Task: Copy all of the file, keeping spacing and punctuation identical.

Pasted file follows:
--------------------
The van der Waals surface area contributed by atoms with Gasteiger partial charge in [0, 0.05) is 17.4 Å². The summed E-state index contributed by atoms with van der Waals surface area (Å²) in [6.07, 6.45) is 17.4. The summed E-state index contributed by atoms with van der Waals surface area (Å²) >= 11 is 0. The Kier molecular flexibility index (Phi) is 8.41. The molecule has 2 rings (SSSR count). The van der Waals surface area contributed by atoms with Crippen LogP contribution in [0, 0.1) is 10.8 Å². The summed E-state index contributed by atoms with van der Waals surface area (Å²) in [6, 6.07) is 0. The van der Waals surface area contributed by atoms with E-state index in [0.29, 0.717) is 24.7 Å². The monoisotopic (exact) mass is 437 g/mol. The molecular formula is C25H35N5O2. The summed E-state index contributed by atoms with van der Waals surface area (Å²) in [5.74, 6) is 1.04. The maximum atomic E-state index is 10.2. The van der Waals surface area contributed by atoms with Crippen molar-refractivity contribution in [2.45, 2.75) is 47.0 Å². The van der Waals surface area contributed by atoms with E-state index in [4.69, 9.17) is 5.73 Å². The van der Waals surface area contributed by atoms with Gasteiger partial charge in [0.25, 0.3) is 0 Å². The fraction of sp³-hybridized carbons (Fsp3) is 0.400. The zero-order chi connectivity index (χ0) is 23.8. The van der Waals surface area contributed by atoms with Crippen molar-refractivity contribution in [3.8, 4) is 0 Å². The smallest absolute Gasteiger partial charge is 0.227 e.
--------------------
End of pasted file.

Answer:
The van der Waals surface area contributed by atoms with Gasteiger partial charge in [0, 0.05) is 17.4 Å². The summed E-state index contributed by atoms with van der Waals surface area (Å²) in [6.07, 6.45) is 17.4. The summed E-state index contributed by atoms with van der Waals surface area (Å²) >= 11 is 0. The Kier molecular flexibility index (Phi) is 8.41. The molecule has 2 rings (SSSR count). The van der Waals surface area contributed by atoms with Crippen LogP contribution in [0, 0.1) is 10.8 Å². The summed E-state index contributed by atoms with van der Waals surface area (Å²) in [6, 6.07) is 0. The van der Waals surface area contributed by atoms with E-state index in [0.29, 0.717) is 24.7 Å². The monoisotopic (exact) mass is 437 g/mol. The molecular formula is C25H35N5O2. The summed E-state index contributed by atoms with van der Waals surface area (Å²) in [5.74, 6) is 1.04. The maximum atomic E-state index is 10.2. The van der Waals surface area contributed by atoms with Crippen molar-refractivity contribution in [2.45, 2.75) is 47.0 Å². The van der Waals surface area contributed by atoms with E-state index in [4.69, 9.17) is 5.73 Å². The van der Waals surface area contributed by atoms with Gasteiger partial charge in [0.25, 0.3) is 0 Å². The fraction of sp³-hybridized carbons (Fsp3) is 0.400. The zero-order chi connectivity index (χ0) is 23.8. The van der Waals surface area contributed by atoms with Crippen molar-refractivity contribution in [3.8, 4) is 0 Å². The smallest absolute Gasteiger partial charge is 0.227 e.